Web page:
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According to ASCP, a nonprofit focused on medication management, nearly 70% of older adults take at least one prescription per day, with more than 50% taking at least two per day. Seniors can experience confusion when faced with their medication regimen because of instructions, times medications are to be taken and requirements for each medication.

As they develop more health issues, Mary Ertle, project manager at the Alzheimer’s Association’s Cleveland area chapter in Beachwood; Paula Iacovetta, director of community relations and admissions at Gates Mills Club in Mayfield Heights; and Andrea Kneier, client care manager at Home Instead Senior Care in Oakwood Village, said even a few pills a day can seem like a major undertaking.

“A lot of it has to do with how seniors are going to doctors every single week,” Iacovetta said. “It seems like it’s all their life is about. Every time they go, things are changing, they’re getting new (medications) and it’s hard to keep under control yourself. They’re also embarrassed to tell their friends and families that they aren’t able to do it.”

Many times, aging adults become confused and miss too many medications, which can be a major problem, Iacovetta said.

“They hide it from (family) and (the family) doesn’t realize it until it’s too late and they’ve missed too many doses,” she noted. “Something transpires, and they realize mom or dad isn’t taking their meds. That’s when they realize it might be time for extra care to come into the home. It’s difficult and it’s a huge part of the health and well-being of seniors nowadays.”

Medication management starts with a clear plan, Kneier said.

“With a little direction or effort, you can have a positive result,” she explained. “First, it’s knowing your medications and keeping a list so you, and others, can reference the list. And when you organize that, there are also multiple medication management systems. That can be a pill organizer or smart systems like pill packs.”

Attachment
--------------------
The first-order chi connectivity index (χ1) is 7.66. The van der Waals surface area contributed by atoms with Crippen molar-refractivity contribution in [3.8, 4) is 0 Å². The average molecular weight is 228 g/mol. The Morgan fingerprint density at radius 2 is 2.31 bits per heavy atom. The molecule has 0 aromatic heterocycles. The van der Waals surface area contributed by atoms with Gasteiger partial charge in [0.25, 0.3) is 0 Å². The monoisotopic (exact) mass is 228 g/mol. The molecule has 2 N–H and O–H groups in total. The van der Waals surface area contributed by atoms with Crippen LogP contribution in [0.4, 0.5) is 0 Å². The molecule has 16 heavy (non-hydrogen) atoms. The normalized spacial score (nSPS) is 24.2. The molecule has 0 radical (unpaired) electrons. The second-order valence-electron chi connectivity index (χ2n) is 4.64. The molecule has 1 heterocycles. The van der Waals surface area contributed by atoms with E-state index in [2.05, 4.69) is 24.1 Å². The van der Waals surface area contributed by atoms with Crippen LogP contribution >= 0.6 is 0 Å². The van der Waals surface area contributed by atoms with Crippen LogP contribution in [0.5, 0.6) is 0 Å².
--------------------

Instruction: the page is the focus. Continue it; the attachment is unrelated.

If you don’t have a pill organizer, or it didn’t work in the past, there are other options.

“You can set a reminder with sticky notes or coordinating the pills with your daily routine,” Kneier said. “It’s connecting the medication schedule with things you do in your daily routine. Also, avoid hopping around to different pharmacies. That way, all your medications are together.”

Consistency is key, Ertle stated.

“Taking the drug as it is prescribed impacts how effective it will be,” she said. “It matters if it needs to be taken at a certain time of day or with food. If a person isn’t compliant with that, it could affect the safety and effectiveness of it.”

If sticky notes, routines or regular pill organizers don’t help, Ertle said aging adults can turn to technology.

“There are automated organizers with alarms on them if you don’t take it,” she explained. “You can also have apps on your phone or through Amazon Alexa to take your medications. Just don’t let your medications run empty either as it can be overwhelming to keep everything straight when reorganizing them.”

But if all else fails, families should band together and help their aging loved one get a handle on their pills.

“They can help with that pill organization if they are the one to set it up and set it up correctly,” Ertle stated. “They can be a reminder and call the family member. And if they are unsure if they’re listening to the reminder, it might be the time to consider companion care. It does take a village to be vigilant on these things.”

Iacovetta said, “Always be open to being helpful. Show them respect. Let your parents still be the parent. When these things start to happen, let them know it’s their choice. They’ll be more receptive to that.”

Regardless of the method, a clear plan is a great weight off a senior’s shoulders, Kneier said.

“It takes a huge burden out of your life, frees you up and eliminates the stress of the task,” she said. “It gives you confidence and you don’t have to rely on those 10 p.m. phone calls from your family member. They can call and ask you how you are, and not be your medication policeman.”

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